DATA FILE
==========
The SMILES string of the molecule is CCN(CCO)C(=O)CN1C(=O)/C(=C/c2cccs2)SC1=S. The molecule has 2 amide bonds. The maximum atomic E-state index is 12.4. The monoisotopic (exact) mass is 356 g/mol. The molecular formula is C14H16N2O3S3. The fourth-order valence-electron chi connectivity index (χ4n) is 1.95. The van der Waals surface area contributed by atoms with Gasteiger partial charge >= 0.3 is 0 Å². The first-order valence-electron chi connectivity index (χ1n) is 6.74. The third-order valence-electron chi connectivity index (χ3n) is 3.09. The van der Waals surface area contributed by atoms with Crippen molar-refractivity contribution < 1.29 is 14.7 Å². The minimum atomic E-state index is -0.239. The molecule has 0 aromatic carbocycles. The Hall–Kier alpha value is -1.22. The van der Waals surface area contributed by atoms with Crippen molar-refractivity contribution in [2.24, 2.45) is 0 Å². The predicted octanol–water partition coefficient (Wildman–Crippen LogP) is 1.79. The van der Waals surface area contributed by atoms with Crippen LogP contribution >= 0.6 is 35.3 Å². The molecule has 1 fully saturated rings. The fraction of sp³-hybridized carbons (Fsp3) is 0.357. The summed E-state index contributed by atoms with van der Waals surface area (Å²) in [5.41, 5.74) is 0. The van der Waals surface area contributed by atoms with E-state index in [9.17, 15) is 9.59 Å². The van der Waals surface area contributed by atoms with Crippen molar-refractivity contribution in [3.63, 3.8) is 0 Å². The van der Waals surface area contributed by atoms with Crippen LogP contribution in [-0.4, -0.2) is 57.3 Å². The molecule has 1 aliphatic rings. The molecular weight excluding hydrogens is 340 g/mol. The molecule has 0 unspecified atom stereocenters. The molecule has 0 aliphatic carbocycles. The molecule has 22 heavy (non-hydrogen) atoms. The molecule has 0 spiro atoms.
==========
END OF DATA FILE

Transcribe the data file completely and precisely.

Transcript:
The SMILES string of the molecule is CCN(CCO)C(=O)CN1C(=O)/C(=C/c2cccs2)SC1=S. The molecule has 2 amide bonds. The maximum atomic E-state index is 12.4. The monoisotopic (exact) mass is 356 g/mol. The molecular formula is C14H16N2O3S3. The fourth-order valence-electron chi connectivity index (χ4n) is 1.95. The van der Waals surface area contributed by atoms with Gasteiger partial charge >= 0.3 is 0 Å². The first-order valence-electron chi connectivity index (χ1n) is 6.74. The third-order valence-electron chi connectivity index (χ3n) is 3.09. The van der Waals surface area contributed by atoms with Crippen molar-refractivity contribution < 1.29 is 14.7 Å². The minimum atomic E-state index is -0.239. The molecule has 0 aromatic carbocycles. The Hall–Kier alpha value is -1.22. The van der Waals surface area contributed by atoms with Crippen molar-refractivity contribution in [2.24, 2.45) is 0 Å². The predicted octanol–water partition coefficient (Wildman–Crippen LogP) is 1.79. The van der Waals surface area contributed by atoms with Crippen LogP contribution >= 0.6 is 35.3 Å². The molecule has 1 fully saturated rings. The fraction of sp³-hybridized carbons (Fsp3) is 0.357. The summed E-state index contributed by atoms with van der Waals surface area (Å²) in [5.41, 5.74) is 0. The van der Waals surface area contributed by atoms with E-state index in [9.17, 15) is 9.59 Å². The van der Waals surface area contributed by atoms with Crippen molar-refractivity contribution in [3.63, 3.8) is 0 Å². The van der Waals surface area contributed by atoms with Crippen LogP contribution in [-0.4, -0.2) is 57.3 Å². The molecule has 1 aliphatic rings. The molecular weight excluding hydrogens is 340 g/mol. The molecule has 0 unspecified atom stereocenters. The molecule has 0 aliphatic carbocycles. The molecule has 22 heavy (non-hydrogen) atoms. The molecule has 0 spiro atoms.